ABANDONMENT: A Lay Cistercian’s quest to love God with his whole mind, his whole heart, his whole strength, and his neighbor as himself.

This rather long and windy title is quite sophisticated as I begin to unwind the various depths contained within the words. First, behind the quote sits the center of the Old Testament, the Shema Yisrael (Deuteronomy 6:5). Not only that, it is the center of the New Testament (Matthew 22:36).

Next, this quote answers the first question posed by The Divine Equation, “What is the purpose of life?” You must answer this first question to proceed to the next one, “What is the purpose of your life within that purpose?” and the next one, “What does reality look like?”, then “How does it all fit together?” and “How to love fiercely?” and finally “You know you are going to die. Now What?”

Every person Baptized into the death of Christ must follow those footsteps and also die to self to open up a vision of the New Jerusalem, the kingdom of heaven, and to begin to prepare to live as an adopted son or daughter of the Father now, and after death, claim your inheritance created just for you from the before there was time itself.

As a Lay Cistercian, I have promised to seek God daily through Cistercian practices and charisms. Each day, I begin my quest to die to self anew, but with a big difference. I am now more (capacitas dei) than I was the day before because I have preferred nothing to the love of Christ (Chapter 4, Rule of St. Benedict).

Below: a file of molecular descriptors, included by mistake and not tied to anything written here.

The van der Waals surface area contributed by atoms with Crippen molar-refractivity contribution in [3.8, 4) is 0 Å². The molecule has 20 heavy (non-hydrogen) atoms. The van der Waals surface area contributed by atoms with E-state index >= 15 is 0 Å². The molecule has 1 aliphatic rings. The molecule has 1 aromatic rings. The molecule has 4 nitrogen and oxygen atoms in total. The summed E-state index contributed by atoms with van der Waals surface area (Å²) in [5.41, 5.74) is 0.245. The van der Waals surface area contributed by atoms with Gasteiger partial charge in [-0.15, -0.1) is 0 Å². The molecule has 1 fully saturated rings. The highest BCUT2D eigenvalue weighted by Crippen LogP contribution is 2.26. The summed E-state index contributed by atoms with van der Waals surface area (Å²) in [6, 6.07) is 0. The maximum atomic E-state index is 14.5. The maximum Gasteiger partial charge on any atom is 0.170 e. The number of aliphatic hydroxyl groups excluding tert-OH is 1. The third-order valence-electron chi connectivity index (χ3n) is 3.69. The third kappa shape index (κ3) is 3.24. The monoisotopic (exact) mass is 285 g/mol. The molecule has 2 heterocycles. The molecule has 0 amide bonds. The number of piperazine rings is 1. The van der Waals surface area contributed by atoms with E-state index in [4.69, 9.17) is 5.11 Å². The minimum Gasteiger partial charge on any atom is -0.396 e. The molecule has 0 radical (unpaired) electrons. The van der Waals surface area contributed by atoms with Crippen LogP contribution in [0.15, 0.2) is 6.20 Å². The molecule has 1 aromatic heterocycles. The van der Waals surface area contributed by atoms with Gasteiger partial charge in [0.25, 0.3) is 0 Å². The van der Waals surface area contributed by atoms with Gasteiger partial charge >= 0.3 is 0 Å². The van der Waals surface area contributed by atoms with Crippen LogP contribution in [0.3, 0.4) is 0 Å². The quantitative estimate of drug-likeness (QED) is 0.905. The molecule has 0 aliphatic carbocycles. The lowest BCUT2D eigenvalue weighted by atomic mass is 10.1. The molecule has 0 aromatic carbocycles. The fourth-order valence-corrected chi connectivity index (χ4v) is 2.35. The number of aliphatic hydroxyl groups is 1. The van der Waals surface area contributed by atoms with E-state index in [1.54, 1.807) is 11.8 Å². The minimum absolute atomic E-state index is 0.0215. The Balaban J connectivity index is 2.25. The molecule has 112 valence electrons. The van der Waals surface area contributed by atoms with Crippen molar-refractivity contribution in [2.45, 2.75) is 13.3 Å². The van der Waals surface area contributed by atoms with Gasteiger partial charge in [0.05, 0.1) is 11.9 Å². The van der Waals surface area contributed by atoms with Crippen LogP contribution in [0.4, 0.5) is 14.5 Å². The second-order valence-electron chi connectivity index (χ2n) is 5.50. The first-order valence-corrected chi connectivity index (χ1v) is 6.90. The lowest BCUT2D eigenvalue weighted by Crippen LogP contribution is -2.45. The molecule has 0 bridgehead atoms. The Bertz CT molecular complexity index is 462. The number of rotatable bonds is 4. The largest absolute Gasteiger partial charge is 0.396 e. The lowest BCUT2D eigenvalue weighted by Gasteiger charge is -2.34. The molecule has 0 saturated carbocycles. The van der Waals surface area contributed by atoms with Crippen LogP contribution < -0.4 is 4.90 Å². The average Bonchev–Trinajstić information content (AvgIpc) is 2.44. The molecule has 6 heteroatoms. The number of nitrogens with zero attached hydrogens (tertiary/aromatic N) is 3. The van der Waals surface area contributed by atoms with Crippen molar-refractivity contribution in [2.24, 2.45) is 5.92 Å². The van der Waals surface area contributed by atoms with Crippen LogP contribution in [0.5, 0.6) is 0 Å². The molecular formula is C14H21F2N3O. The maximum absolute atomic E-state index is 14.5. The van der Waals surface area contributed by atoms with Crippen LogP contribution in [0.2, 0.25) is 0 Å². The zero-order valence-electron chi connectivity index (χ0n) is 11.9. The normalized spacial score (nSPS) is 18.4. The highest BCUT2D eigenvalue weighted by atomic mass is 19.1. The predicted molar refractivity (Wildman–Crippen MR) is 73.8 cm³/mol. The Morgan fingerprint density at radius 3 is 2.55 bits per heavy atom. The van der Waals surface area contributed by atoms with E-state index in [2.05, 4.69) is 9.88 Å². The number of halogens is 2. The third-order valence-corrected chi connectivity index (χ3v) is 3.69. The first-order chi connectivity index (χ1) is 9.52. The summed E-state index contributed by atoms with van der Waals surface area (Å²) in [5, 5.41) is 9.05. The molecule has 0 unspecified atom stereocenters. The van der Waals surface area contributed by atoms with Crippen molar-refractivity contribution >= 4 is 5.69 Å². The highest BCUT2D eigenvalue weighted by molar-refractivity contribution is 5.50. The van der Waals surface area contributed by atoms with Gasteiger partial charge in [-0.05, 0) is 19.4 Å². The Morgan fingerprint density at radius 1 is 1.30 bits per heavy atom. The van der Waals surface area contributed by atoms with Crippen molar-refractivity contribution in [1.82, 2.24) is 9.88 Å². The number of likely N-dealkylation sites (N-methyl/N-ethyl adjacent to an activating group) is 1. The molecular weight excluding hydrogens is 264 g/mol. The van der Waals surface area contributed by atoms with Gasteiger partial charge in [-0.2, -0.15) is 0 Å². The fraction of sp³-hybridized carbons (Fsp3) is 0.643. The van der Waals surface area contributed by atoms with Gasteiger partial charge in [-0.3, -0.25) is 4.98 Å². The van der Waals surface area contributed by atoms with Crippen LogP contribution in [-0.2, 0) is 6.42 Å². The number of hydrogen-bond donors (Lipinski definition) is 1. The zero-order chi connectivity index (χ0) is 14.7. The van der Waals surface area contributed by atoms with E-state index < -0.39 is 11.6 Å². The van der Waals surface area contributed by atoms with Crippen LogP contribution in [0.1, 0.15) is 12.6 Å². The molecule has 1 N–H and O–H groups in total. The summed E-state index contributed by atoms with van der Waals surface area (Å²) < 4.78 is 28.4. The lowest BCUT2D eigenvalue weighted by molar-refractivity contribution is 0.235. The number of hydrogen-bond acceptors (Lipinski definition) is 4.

I noticed that my attempts to love God with my whole heart, mind, and strength are influenced by the effects of Original Sin. At best, I can only struggle with that sticky word, “whole.” On a good day, I wobble down my seventy or eighty years at 90% towards reaching my goal, but something is just not there. I can’t get past that 10% to be “whole.” After trying as a Lay Cistercian with all the obstructions in my way, I still seek the truth but live a life that I fear will never reach 100%. My lessons learned from this ongoing process of conversio morae (moving from the false self to my true self in Christ Jesus) are that:

  • I will continue to struggle in this world (citizen of the world because I was born human) with my new life in the kingdom of heaven (citizen of heaven because of Baptism).
  • I am used to winning the races I create for myself (no surprise there).
  • I can’t win the race of being fully human without help, help from outside of my nature.
  • When I was marked with the sign of the cross at Baptism, no one told me that this sign traced on my forehead by the priest was actually to foretell that I had to take up my real cross daily, as did Christ.
  • There is a cost for redemption paid by Christ in his passion, death, and resurrection.
  • There is a cost for me believing that the cross traced on my forehead in an indelible mark is my destiny in this life until I reach the next life with Christ.
  • This cost is enduring the martyrdom of the ordinary as I must constantly choose Christ and keep my center in equilibrium from the forces of corruption and false choices each day.
  • Seeking God each day in whatever comes my way, sanctifying the moment, and moving on, is my lot in life. It is not a bad lot because I keep reminding myself that I must die to myself each day where I am and as I am in order to keep resonance between the World and the Spirit at my core center.